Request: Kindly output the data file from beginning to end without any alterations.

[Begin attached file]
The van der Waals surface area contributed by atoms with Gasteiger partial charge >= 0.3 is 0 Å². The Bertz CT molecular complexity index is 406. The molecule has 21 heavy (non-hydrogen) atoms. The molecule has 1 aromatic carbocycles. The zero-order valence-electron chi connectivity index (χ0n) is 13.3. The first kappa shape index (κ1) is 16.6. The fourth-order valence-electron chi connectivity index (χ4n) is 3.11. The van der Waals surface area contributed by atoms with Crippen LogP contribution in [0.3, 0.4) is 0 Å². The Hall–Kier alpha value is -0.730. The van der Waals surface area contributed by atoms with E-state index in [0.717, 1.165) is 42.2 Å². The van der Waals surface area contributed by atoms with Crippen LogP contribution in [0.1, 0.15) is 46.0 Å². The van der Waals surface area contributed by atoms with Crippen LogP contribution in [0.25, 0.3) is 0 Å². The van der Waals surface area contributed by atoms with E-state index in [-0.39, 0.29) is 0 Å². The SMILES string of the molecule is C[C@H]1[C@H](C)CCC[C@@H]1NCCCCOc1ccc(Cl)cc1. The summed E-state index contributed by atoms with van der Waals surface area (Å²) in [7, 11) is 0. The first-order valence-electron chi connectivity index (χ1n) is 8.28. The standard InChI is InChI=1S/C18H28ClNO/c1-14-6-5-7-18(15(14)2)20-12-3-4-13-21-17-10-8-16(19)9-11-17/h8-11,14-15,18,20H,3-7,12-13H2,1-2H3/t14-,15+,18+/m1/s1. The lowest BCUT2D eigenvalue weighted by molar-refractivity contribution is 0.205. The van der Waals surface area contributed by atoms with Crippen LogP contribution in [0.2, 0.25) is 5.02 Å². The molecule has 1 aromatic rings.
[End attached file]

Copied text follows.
The van der Waals surface area contributed by atoms with Gasteiger partial charge >= 0.3 is 0 Å². The Bertz CT molecular complexity index is 406. The molecule has 21 heavy (non-hydrogen) atoms. The molecule has 1 aromatic carbocycles. The zero-order valence-electron chi connectivity index (χ0n) is 13.3. The first kappa shape index (κ1) is 16.6. The fourth-order valence-electron chi connectivity index (χ4n) is 3.11. The van der Waals surface area contributed by atoms with Crippen LogP contribution in [0.3, 0.4) is 0 Å². The Hall–Kier alpha value is -0.730. The van der Waals surface area contributed by atoms with E-state index in [0.717, 1.165) is 42.2 Å². The van der Waals surface area contributed by atoms with Crippen LogP contribution in [0.1, 0.15) is 46.0 Å². The van der Waals surface area contributed by atoms with Crippen LogP contribution in [0.25, 0.3) is 0 Å². The van der Waals surface area contributed by atoms with E-state index in [-0.39, 0.29) is 0 Å². The SMILES string of the molecule is C[C@H]1[C@H](C)CCC[C@@H]1NCCCCOc1ccc(Cl)cc1. The summed E-state index contributed by atoms with van der Waals surface area (Å²) in [7, 11) is 0. The first-order valence-electron chi connectivity index (χ1n) is 8.28. The standard InChI is InChI=1S/C18H28ClNO/c1-14-6-5-7-18(15(14)2)20-12-3-4-13-21-17-10-8-16(19)9-11-17/h8-11,14-15,18,20H,3-7,12-13H2,1-2H3/t14-,15+,18+/m1/s1. The lowest BCUT2D eigenvalue weighted by molar-refractivity contribution is 0.205. The van der Waals surface area contributed by atoms with Crippen LogP contribution in [0.2, 0.25) is 5.02 Å². The molecule has 1 aromatic rings.